Ultimate 6er: A Pub Crawl from Dublin to Prague
One of my bucket list items was to go to Munich and visit the birthplace of Oktoberfest. This year, I decided to cross it off my bucket list and go for my belated dirty thirty. What started out as a trip to Munich, turned into a three week long pub crawl full of awesome beer and liquor.
After visiting six countries in Europe, I return to you with my take on some of the best beers I’ve had in Dublin, Ireland; Edinburgh, Scotland; Bruges, Belgium; Amsterdam, Netherlands; Munich, Germany; and Prague/Kutna Hora, Czech Republic. Here is my story of my trip throughout Europe, in beer form.
The first stop on the trip was Porterhouse Brewery Pub in the Temple Bar district. While sitting at the bar sampling their collection of beer, a couple of ladies sat next to me. We began chatting away and, eventually, I asked them where they were from. As it turned out, we lived 5 blocks from each other in Denver. It is such a small world! During the conversation, I was sampling the Porterhouse oyster stout. I’m not an oyster stout connoisseur, but this beer made a huge impression on me. From the dark and rich appearance of the body to the robust smell of roasted malt and saltiness. There is a nice balance of sweet and saltiness with hints of hops to this brew. When you taste it, there is a creamy texture similar to Guinness but with a slight amount of brininess that fills your mouth. Upon finishing the stout, there is a dryness that makes you want some more.
The second stop of the trip was the Whiski Bar and Restaurant. One of the most interesting things to try while you’re in Scotland, aside from whiskey, is haggis. Haggis is a pudding made with sheep’s pluck (heart, liver and lungs). The best thing to have with a Scottish delicacy is a Scottish beer. Innis & Gunn, an Edinburgh brewery, makes an awesome Rum Cask Oak Aged beer. This Scotch style ale has a copper body with a reddish tint, topped with a thin layer of foam. It has a strong, rich caramel smell with subtle flavors of hints of dried fruits, spices, oak and rum. You can taste the sweetness of the dried fruits and toasted caramel. There is a hint of earthy flavor from the oak, with a light and smooth spiced rum finish. It feels lighter and smoother than the traditional scotch ale, making it a dangerously delicious beer. It goes well with the saltiness of a haggis pie.
The third stop of the trip was De Halve Maan, a small family owned brewery in Bruges. It was well worth the trip from Brussels, from the tour given by the owner to the awesome collection of beers they brew. Of all of the beers I had there, I recommend the Straffe Hendrik Quadrupel. It is one of the strongest beers I had in Europe (at 11 percent), but you could hardly notice the alcohol with the creamy texture and well balanced caramel and malty taste. There are hints of hops, which imbues a floral flavor in this quadrupel. It has a deep brown complexion with a nice fluffy layer of foam. It has a strong smells of caramel and plums, so strong that I couldn’t smell any hops. I cannot get enough of this beer!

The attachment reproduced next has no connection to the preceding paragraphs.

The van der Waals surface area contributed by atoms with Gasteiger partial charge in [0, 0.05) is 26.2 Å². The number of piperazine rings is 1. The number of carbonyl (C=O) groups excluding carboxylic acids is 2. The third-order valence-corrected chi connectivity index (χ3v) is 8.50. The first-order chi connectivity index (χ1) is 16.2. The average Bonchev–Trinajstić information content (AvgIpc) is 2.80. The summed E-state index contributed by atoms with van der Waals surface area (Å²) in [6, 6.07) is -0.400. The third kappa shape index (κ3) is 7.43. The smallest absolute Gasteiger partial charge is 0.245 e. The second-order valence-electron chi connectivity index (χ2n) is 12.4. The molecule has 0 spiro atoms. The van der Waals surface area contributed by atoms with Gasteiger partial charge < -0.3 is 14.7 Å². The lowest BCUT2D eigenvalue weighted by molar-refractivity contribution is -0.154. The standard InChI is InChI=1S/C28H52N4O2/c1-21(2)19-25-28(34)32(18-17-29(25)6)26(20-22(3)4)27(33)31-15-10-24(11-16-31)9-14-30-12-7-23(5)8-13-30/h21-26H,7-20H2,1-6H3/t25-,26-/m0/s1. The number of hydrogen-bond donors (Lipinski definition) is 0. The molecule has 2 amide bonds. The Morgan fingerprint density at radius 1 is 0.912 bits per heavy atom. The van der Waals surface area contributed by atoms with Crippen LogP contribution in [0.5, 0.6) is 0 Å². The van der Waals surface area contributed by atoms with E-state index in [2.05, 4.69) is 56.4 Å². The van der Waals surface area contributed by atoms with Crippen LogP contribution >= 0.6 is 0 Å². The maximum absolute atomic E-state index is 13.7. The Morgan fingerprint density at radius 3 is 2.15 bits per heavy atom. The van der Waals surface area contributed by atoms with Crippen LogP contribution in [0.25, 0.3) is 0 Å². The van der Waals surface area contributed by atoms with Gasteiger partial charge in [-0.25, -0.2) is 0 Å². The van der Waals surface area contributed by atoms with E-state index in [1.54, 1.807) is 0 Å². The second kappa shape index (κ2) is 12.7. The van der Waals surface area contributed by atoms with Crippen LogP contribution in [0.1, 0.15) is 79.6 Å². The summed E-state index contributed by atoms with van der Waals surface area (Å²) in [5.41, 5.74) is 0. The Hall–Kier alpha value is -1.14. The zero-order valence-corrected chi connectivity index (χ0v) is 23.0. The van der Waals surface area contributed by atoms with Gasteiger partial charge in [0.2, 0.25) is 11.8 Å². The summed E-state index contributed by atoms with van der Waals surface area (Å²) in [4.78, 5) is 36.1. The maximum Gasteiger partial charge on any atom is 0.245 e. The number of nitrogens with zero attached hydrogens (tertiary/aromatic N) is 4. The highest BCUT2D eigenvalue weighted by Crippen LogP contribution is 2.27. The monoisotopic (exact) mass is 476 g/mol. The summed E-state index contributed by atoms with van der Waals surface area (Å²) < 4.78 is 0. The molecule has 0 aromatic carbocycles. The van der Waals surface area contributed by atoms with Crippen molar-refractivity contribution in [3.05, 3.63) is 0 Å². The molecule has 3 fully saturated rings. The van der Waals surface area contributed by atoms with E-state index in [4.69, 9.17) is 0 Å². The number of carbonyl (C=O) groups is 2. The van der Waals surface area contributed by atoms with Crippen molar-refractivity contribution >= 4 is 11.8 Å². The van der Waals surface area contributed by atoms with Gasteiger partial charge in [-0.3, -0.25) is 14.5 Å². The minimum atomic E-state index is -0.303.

The fourth stop of the trip was the Red Light District… just kidding. A couple of friends met up with me here and continued the pub crawl through Europe. Their flight landed at 8 a.m. and I wanted to welcome them to the city by taking them out for breakfast and beer. Amsterdam loves to promote Heineken, but I am not a fan of the beer at all. However, I did stumble upon a small local brew made by Brouwerij ‘t IJ called Columbus. This beer, enjoyed with my friends, was amber in color with a rich and full body head that seems to linger for some time as carbonation tries to leave the beer. It fills your nose with citrus, hops, and spiced apple. The taste is very complex with a mixture of grapefruit or orange, with a bit of bitterness, tossed in with some malt, a little bit of spice, and hops. I’m not sure how else to describe it except that it was very crisp and light, especially considering it had an ABV of 9 percent.
The fifth stop of the trip was Oktoberfest. Oh, how I love you! Munich is such friendly small town with great beer and food. The town is filled with locals and tourist (most were Australian) all united in celebration of beer. Armed in lederhosen and a stein, we hit town and began the festivities. We started drinking alcohol at 10 a.m., going from tent to tent having a liter of beer. Of all the beer tents and beer halls we went to, the Hofbrau Munchner Weisse beer won my heart. It has a hazy golden yellow body with a frothy head to start. It smells of bananas, spice, citrus, and hints of cloves found in a typical Bavarian hefeweizen. This masterfully created brew tasted like bubblegum to me. A little tarty at first from the citrus, followed by the sweetness of bananas with a touch of spice throughout but especially at the finish.
The sixth and final stop of the trip was Pivnice Dacicky, a beer hall in Kutna Hora (an hour east of Prague) with great beer and Czech specialty food. Food and beer is great there and on top of it, Czech is very cheap for Americans, with most beers range from $1 – $2! While my friends and I wrapped up our trip, we had a great meal and three beers with a total cost of $15 per person which included a 15 percent tip. At Pivnice Dacicky, the beer that impressed me the most was the Primator Dark Lager. It had a very dark brown body but a little transparency where you can almost see through it. It has the smoky malt smell to it, like a porter. The taste of malt is stronger than the rest of the flavors inside which included a hint of hops and a touch of coffee/caramel. A very well balanced and drinkable brew that is not too strong. Nice overall dark lager.
These beers are great and it saddens me that I need to hunt them down here. Luckily, we are fortunate to have such great microbrews in the states that provide satisfying and flavorful beers. Let me know what foreign beers you like.